Breaking free from the religion of food worship takes drastic measures.
I cannot recommend eating dog food before a job interview.
That was the only thing on my mind—and in my stomach—as I sat outside the office, waiting for my interviewer to call me in. Purina kibble tastes like a horse barn smells; it’s extremely pungent with a sour kick towards the end that makes it hard to swallow. Four days into a diet consisting entirely of dog food and supplemental peanut butter, I was on edge. I was sweating with the kind of perspiration that plagues people with low blood sugar. I had shakes that were separate from nerves. For lack of a cleaner phrase, I was a hot mess.
Small-scale print companies are fighting an industrial certainty: their world is fading.
For Brad Scull, the slow death of print is felt in every aspect of his life. As the second owner of a midrange print shop in the suburbs of Chicago, he’s seen the fall-off firsthand — measured not only in red and black, but in scrapped vacation days, thinner college funds, and unpaid overtime.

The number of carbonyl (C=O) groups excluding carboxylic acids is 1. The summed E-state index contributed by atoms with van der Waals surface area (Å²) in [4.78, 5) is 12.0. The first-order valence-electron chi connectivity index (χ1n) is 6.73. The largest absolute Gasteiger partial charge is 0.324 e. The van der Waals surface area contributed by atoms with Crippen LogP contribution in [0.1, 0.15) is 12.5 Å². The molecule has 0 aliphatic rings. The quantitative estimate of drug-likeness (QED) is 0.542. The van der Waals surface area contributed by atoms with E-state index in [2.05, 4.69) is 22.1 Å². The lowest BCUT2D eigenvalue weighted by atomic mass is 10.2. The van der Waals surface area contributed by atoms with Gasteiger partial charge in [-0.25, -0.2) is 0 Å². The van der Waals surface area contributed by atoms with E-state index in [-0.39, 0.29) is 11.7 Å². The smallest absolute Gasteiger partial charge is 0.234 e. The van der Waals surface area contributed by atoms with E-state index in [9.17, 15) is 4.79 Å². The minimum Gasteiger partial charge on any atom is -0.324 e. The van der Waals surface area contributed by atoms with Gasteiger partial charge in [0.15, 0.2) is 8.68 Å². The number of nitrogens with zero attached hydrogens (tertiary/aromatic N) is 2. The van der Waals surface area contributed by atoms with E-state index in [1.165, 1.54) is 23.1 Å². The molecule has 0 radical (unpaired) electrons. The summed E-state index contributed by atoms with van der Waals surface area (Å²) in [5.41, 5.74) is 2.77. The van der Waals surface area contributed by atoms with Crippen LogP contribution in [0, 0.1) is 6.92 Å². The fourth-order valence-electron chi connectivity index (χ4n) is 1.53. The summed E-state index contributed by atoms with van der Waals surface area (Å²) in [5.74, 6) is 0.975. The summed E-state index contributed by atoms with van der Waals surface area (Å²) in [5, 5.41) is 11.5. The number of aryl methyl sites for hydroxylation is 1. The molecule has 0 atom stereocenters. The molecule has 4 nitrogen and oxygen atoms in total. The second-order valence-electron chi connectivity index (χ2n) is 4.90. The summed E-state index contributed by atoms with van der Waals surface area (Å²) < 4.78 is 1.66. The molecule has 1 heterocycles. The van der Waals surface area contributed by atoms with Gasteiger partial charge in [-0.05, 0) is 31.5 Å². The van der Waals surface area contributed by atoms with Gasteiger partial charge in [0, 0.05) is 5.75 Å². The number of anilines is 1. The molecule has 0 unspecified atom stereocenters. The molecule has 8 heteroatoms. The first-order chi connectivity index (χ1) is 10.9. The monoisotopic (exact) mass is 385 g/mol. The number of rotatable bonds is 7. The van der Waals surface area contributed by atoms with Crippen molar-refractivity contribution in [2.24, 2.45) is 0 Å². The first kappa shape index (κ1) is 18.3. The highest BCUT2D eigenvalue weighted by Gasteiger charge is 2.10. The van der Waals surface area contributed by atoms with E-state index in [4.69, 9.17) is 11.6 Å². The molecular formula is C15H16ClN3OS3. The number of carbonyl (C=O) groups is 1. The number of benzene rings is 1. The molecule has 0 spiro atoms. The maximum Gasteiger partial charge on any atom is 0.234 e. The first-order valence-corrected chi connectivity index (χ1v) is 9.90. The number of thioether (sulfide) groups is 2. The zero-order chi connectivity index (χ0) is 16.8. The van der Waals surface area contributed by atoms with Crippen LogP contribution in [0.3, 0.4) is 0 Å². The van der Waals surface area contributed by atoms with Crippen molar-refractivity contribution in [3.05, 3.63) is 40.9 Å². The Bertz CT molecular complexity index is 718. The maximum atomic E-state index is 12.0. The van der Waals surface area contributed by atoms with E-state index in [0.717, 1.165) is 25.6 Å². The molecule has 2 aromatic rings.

It was Scull’s father, Phil, who started Yorke Printe Shoppe almost 50 years ago, but he’d be hard-pressed to recognize the industrial progress it has made since. The shop is divided into two worlds: the office and the floor. The office is placid and well-dressed; it smells like donuts and clean carpet. The floor is a maze fused with a warehouse, and its chaos is a stark difference from the former room, though the two are merely a door apart. The constant churning of four different presses, each with their signature hum and electronic tune, bounces off of the walls.